“I’d have thought any man might consider himself very fortunate to be loved by a lady who spoke the language of goddesses and could find her way amongst the stars.”
- Book: Rebel Heiress
- Series: –
- Author: Fiona Mountain
Born into a world seething with treachery and suspicion, Eleanor Goodricke grows up on the Somerset Levels just after the English Civil Wars, heiress to her late mother’s estates and daughter of a Puritan soldier who fears for his brilliant daughter with her dangerous passion for natural history – and for butterflies in particular.
Her reckless courage will take her to places where no woman of her day ever dared to go. Her fearless ambition will give her a place in history for all time. But it is her passionate heart which will lead her into a consuming love – and mortal peril.
Based on a true story.
So what does this story entail? Let’s see, an intelligent young lady surrounded by backward minded people, as was the norm back in the 1600s. It’s a historical biography/fiction about a real woman who was ahead of her time. Eleanor Glanville is an entomologist but was deemed crazy by her town folk just for being so. It’s a real life story of science, loss, passion, hardship, betrayal, insanity, self discovery and finally acceptance.
I must admit. My initial thoughts of this book weren’t very kind but as the plot progressed I found myself engrossed with Eleanor. She had so much struggle in her life but always managed to see through all the darkness and focus on all the good. She never lost hope. That in itself is a lesson to be learned and worthy to be noted of.
I’ve learned to greatly respect her and only wish she was with us here today. In my opinion this time and age is more suitable for Eleanor’s mind and intellect, including Dickon, her son and James, her friend with benefits. They would’ve made a lovely trio in this time period.
The following includes my actual thoughts as I was progressing through the book and how they evolved. I will try not to include too much details about what actually happens in the book.
There’s too much useless description to go through about her estate. It’s just slowing me down. I’m not a huge fan of reading about trees, water features and endless descriptions of butterflies. Granted that the book is about an entomologist, but still.
Who are these suspicious men? I don’t trust either of them. One has to be faking it, (Edmund) and the other, (Richard), is troubled? Lying? Acting? Taking me for a challenge? I don’t like either of them. What am I reading? Theres something wrong her, both men seem so wrong for her.
Edmund is as boring as they get. Plain and ordinary. Annoying and very robotic. You can easily tell that her marriage to him won’t last long. It happened in a way I wasn’t expecting but still it happened nonetheless. I didn’t like him at all and was half hoping that an affair with Richard would start to give me some action to look forward to instead of the boring and slow progression of the plot. Nothing of significance is happening so far. I feel like this entire two parts could’ve shrunk to just one.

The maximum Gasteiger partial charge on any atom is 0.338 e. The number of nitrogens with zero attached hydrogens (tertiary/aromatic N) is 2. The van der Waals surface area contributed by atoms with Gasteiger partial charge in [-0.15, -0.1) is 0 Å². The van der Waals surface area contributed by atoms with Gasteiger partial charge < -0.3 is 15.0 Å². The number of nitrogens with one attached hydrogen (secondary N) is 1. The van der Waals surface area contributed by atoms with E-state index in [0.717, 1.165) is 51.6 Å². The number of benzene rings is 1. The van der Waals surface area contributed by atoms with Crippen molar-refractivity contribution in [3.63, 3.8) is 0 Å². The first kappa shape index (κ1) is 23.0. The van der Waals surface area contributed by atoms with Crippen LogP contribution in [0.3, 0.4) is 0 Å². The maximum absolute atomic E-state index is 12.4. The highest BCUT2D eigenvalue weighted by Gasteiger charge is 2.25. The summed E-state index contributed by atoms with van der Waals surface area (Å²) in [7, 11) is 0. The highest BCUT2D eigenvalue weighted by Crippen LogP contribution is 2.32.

Richard seems to have problems and issues. Too many issues. Understandably so but it’s like he puts no effort in trying to heal himself. He is extremely needy and pushy. Nell is always reassuring him but he doesn’t seem to appreciate that. He is the jealous type. Too jealous to the point that it’s intolerable. He is also childish. Like he lives for the tit for tat rule. Annoying. I thought Richard would be great, but nope, he is worse. I’m starting to prefer her first husband, Edmund, over him. Richard just seems….disturbed.
I hate Richard. I hate him. I absolutely hate. I hope that no girl will ever have to go through a man like him. If there was ever a lunatic person in this story, it’s him. Not Eleanor, not Dickon (his son), but him. I hope he had a miserable life after what he did to poor Eleanor. Ugh, he is disgusting.
Fiona might have focused too much on the love life of Eleanor, more than her actual science. However, given the fact that Eleanor wasn’t allowed to do much at first but her “wifely” and “womanly” duties, I understand. I always admire women who had to struggle due to such idiotic ideologies. A single woman of that time has the strength and determination of a thousand men. Even though times have changed I still find that some factors displayed in this book still exist today. Especially the double standard presented between the sexes.
If you are into historical fiction, this is the book for you. Especially since it is based on an actual historical figure who ended up becoming an important Female Science Pioneer.
“All I ever wanted was to be happy, to love and to be loved in return, and for my life to count for something. That is not madness, is it?”
What did you think of this book, have you read anything similar to it? Or do you have any recommendations for me to try? Lets chat, don’t worry, I don’t bite. ^^
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